Problem 5: Not checking references and employment history

Just because a prospective tenant looks great on paper doesn’t mean they are necessarily risk-free. They could pay their bills on time and pass a criminal check, but like to throw wild parties that lead to property damage. Or perhaps the applicant recently lost their source of income, and that’s the reason they are in the market for a new place to live.

The Fix

In addition to pulling credit, criminal, and eviction reports on your applicant, reference checks are a good way to verify an applicant’s behavior with past landlords and their track record of paying rent on time. You want to ask the right questions, such as whether there were any circumstances that the applicant paid their rent late, and if there were any complaints or other issues. Asking the landlord whether or not they would rent to them again can give you a very telling answer.

How a person has behaved in the past is a good indicator of how they will behave in the future, especially when it comes to evictions, so screening reports such as eviction and credit reports are important tools. However, you want to be sure that the applicant is currently in a good financial situation. Stable income is an important factor in a reliable tenant. Employment history verification should include a phone call to the employer to confirm employment. You may ask for a recent W-2 or 1099, but that isn’t the best approach, as those documents are not necessarily current. So, you’ll also want to ask to see current pay stubs.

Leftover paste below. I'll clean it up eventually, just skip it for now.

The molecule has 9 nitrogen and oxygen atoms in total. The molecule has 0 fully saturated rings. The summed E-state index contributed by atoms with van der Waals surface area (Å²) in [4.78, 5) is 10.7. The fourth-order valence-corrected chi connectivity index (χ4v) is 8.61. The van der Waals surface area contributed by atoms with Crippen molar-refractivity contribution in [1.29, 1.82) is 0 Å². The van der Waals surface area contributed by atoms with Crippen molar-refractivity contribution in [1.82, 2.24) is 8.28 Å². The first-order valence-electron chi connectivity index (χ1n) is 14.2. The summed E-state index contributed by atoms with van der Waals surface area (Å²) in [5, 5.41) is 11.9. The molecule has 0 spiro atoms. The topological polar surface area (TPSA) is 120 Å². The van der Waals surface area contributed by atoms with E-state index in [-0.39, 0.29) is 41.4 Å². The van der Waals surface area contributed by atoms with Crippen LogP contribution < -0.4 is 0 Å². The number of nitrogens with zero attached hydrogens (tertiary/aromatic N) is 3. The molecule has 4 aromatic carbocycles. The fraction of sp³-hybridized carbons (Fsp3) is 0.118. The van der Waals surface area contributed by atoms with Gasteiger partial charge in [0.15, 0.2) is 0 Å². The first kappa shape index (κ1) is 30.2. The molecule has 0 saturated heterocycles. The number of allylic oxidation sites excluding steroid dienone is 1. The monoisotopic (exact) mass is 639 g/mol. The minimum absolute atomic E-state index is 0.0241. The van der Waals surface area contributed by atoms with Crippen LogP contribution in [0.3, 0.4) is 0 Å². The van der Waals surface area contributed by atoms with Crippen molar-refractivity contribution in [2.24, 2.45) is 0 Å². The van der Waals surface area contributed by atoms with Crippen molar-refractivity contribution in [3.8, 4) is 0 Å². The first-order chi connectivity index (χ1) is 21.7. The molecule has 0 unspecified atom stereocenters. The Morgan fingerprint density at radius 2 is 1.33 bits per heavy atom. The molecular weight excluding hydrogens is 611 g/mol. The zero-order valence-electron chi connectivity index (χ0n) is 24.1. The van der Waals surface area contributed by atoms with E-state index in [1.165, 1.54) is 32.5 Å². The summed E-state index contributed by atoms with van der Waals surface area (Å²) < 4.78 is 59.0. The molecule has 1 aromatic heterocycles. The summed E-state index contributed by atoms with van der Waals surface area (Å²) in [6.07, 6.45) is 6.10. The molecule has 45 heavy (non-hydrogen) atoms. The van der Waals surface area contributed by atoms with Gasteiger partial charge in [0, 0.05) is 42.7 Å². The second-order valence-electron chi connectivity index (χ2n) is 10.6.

A pay stub will contain important information:

  • Applicant name
  • Monthly income
  • Current address
  • Employer name
  • Year-to-date income

You may also want to request bank records for the previous months, so you can get an idea if they are living paycheck-to-paycheck or have a cushion in case unexpected expenses such as a car repair come up. You can also use bank records to see what day of the month they paid rent, and if they were timely.

The Do’s of Tenant Screening

Now that you know what mistakes not to make, here are a few suggestions on how to screen correctly:


1. Get a full credit report.

Ordering a full credit report will help you get a more accurate view of your applicant’s current financial situation. In a full report, you can also see exactly why their credit score might be lower and get the full story. In a recent SmartMove survey, 4 out of 5 landlords responded that reviewing a full credit report is important to understanding the applicant’s credit history and getting the story behind the score. This could prevent you from turning away applicants who would make great tenants.